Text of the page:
The IEC did issue IEC/PAS 63015:2016, which is simply JS709B (a previous version) with an IEC boilerplate in front of it. This was probably an attempt to set a starting point for a “horizontal” international standard for “electrotechnical” products and to indicate that it considers the standard adequate, for now, for system/finished-goods level manufacturers. This may be renewed for 3 years in 2019.
IEC then attempted to create a new standard covering the low-halogen/no-halogen/halogen-free requirement in what would have been called IEC 63031. But after two attempts failed the project has now been cancelled.
In order to create a valid, meaningful and broadly applicable low halogen standard at the IEC “electrotechnical” level (which is where such a standard belongs, in my humble opinion), several areas must be researched, understood and agreed upon. These include:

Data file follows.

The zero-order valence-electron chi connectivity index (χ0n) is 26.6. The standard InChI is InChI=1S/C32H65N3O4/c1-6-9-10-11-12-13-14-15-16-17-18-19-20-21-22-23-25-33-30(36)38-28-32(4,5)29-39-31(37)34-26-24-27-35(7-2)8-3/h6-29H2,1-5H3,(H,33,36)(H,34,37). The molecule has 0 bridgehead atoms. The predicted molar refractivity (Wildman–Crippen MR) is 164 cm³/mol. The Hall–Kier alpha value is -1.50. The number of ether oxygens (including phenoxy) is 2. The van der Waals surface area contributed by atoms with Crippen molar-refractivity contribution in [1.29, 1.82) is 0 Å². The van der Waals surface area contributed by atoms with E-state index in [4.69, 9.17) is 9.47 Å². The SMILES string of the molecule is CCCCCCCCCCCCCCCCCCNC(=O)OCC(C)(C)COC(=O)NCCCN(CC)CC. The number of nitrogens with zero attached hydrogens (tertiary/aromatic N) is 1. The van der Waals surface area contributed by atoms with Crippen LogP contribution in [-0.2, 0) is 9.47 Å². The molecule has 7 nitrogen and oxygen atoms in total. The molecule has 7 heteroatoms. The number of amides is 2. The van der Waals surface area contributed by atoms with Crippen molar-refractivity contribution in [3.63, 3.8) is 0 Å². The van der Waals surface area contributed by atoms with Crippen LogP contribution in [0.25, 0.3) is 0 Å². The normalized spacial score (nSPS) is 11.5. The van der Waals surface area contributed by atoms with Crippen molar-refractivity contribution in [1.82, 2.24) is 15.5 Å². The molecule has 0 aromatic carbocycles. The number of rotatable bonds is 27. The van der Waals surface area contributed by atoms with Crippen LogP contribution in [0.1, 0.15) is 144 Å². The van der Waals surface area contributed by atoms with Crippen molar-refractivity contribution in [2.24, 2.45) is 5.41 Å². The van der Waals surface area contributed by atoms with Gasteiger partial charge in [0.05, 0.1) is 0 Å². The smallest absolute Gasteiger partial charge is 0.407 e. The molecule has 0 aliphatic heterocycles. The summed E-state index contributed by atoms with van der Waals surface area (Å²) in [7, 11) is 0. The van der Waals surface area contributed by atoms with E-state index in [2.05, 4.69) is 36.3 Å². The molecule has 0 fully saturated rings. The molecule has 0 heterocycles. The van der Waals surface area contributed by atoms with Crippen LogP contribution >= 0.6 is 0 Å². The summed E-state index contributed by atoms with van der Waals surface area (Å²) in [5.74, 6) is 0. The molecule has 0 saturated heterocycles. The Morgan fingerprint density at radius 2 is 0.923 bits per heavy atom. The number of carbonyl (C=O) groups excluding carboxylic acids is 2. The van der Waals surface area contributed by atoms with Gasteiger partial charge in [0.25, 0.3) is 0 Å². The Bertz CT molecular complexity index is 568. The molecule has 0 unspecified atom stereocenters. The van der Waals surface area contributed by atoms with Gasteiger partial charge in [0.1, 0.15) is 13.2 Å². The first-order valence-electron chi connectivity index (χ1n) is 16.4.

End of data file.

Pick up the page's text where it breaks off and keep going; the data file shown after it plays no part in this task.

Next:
- Common understanding of the toxicity and exposure risk of halogens across the product lifecycle, including citations of credible and relevant studies and research
- Ensuring the awareness of substance, material and design alternatives that enable products to continue to meet safety and functional requirements and goals
- Agreement on both halogen and product scopes based on substances used in the defined product scopes
- This requires identifying applications of halogenated substances (Br, Cl, F, maybe I) beyond flame retardants and PVC in order to define the scopes of elements and products. F-based substances have an increasingly broad spectrum of applications in interesting places, like MEMS devices as well as improving polycarbonate flammability performance.
- Potentially, the identification and/or development of supporting test procedures.
With halogen-based flame retardants in the continuing crosshairs of regulatory agencies, the industry will either step up and define a path forward, or once again allow governments – and Environmental NGOs – to define environmental and human health safety requirements for its products.